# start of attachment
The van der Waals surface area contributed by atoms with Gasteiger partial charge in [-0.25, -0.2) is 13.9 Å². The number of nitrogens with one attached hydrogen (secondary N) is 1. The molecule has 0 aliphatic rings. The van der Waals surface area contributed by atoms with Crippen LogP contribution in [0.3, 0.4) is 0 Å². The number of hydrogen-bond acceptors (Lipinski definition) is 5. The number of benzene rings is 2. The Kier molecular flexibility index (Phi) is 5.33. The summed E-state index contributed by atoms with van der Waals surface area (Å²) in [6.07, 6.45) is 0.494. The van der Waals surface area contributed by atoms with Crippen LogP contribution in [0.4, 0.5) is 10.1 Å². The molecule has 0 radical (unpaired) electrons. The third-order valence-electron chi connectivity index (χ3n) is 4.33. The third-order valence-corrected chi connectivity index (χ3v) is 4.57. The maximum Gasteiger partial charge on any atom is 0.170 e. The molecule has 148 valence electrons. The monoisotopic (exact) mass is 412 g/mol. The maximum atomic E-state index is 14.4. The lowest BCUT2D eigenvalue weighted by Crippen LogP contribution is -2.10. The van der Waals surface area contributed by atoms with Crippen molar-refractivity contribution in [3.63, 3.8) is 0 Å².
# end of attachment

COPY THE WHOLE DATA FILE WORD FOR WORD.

The van der Waals surface area contributed by atoms with Gasteiger partial charge in [-0.25, -0.2) is 13.9 Å². The number of nitrogens with one attached hydrogen (secondary N) is 1. The molecule has 0 aliphatic rings. The van der Waals surface area contributed by atoms with Crippen LogP contribution in [0.3, 0.4) is 0 Å². The number of hydrogen-bond acceptors (Lipinski definition) is 5. The number of benzene rings is 2. The Kier molecular flexibility index (Phi) is 5.33. The summed E-state index contributed by atoms with van der Waals surface area (Å²) in [6.07, 6.45) is 0.494. The van der Waals surface area contributed by atoms with Crippen LogP contribution in [0.4, 0.5) is 10.1 Å². The molecule has 0 radical (unpaired) electrons. The third-order valence-electron chi connectivity index (χ3n) is 4.33. The third-order valence-corrected chi connectivity index (χ3v) is 4.57. The maximum Gasteiger partial charge on any atom is 0.170 e. The molecule has 148 valence electrons. The monoisotopic (exact) mass is 412 g/mol. The maximum atomic E-state index is 14.4. The lowest BCUT2D eigenvalue weighted by Crippen LogP contribution is -2.10. The van der Waals surface area contributed by atoms with Crippen molar-refractivity contribution in [3.63, 3.8) is 0 Å².